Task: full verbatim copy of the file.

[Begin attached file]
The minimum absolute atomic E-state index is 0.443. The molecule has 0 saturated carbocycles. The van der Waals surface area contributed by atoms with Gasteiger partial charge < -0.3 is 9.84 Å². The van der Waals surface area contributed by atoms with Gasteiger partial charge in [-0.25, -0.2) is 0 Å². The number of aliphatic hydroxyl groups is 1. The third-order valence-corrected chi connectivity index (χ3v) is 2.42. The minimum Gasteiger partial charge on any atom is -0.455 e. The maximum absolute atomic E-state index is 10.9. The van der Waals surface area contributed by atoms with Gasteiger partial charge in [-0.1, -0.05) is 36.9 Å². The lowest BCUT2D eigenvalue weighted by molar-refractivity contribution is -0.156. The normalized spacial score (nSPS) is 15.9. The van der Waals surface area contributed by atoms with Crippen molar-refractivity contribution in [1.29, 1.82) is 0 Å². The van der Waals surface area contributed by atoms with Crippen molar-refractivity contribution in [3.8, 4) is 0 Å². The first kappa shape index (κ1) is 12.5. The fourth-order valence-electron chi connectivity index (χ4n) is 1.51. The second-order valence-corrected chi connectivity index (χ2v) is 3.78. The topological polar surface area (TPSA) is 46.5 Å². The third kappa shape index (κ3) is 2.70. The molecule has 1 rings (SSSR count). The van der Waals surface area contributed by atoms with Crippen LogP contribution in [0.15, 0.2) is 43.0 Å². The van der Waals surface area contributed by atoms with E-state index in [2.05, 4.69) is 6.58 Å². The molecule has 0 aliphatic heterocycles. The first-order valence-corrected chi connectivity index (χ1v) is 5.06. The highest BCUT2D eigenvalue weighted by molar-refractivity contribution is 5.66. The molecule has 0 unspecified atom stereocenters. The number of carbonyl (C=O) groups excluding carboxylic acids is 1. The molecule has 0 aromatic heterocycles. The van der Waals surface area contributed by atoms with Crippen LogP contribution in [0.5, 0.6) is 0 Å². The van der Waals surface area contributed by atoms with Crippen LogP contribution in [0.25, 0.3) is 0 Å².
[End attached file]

The minimum absolute atomic E-state index is 0.443. The molecule has 0 saturated carbocycles. The van der Waals surface area contributed by atoms with Gasteiger partial charge < -0.3 is 9.84 Å². The van der Waals surface area contributed by atoms with Gasteiger partial charge in [-0.25, -0.2) is 0 Å². The number of aliphatic hydroxyl groups is 1. The third-order valence-corrected chi connectivity index (χ3v) is 2.42. The minimum Gasteiger partial charge on any atom is -0.455 e. The maximum absolute atomic E-state index is 10.9. The van der Waals surface area contributed by atoms with Gasteiger partial charge in [-0.1, -0.05) is 36.9 Å². The lowest BCUT2D eigenvalue weighted by molar-refractivity contribution is -0.156. The normalized spacial score (nSPS) is 15.9. The van der Waals surface area contributed by atoms with Crippen molar-refractivity contribution in [1.29, 1.82) is 0 Å². The van der Waals surface area contributed by atoms with Crippen molar-refractivity contribution in [3.8, 4) is 0 Å². The first kappa shape index (κ1) is 12.5. The fourth-order valence-electron chi connectivity index (χ4n) is 1.51. The second-order valence-corrected chi connectivity index (χ2v) is 3.78. The topological polar surface area (TPSA) is 46.5 Å². The third kappa shape index (κ3) is 2.70. The molecule has 1 rings (SSSR count). The van der Waals surface area contributed by atoms with Crippen LogP contribution in [0.15, 0.2) is 43.0 Å². The van der Waals surface area contributed by atoms with E-state index in [2.05, 4.69) is 6.58 Å². The molecule has 0 aliphatic heterocycles. The first-order valence-corrected chi connectivity index (χ1v) is 5.06. The highest BCUT2D eigenvalue weighted by molar-refractivity contribution is 5.66. The molecule has 0 unspecified atom stereocenters. The number of carbonyl (C=O) groups excluding carboxylic acids is 1. The molecule has 0 aromatic heterocycles. The van der Waals surface area contributed by atoms with Crippen LogP contribution in [0.5, 0.6) is 0 Å². The van der Waals surface area contributed by atoms with Crippen LogP contribution in [0.25, 0.3) is 0 Å².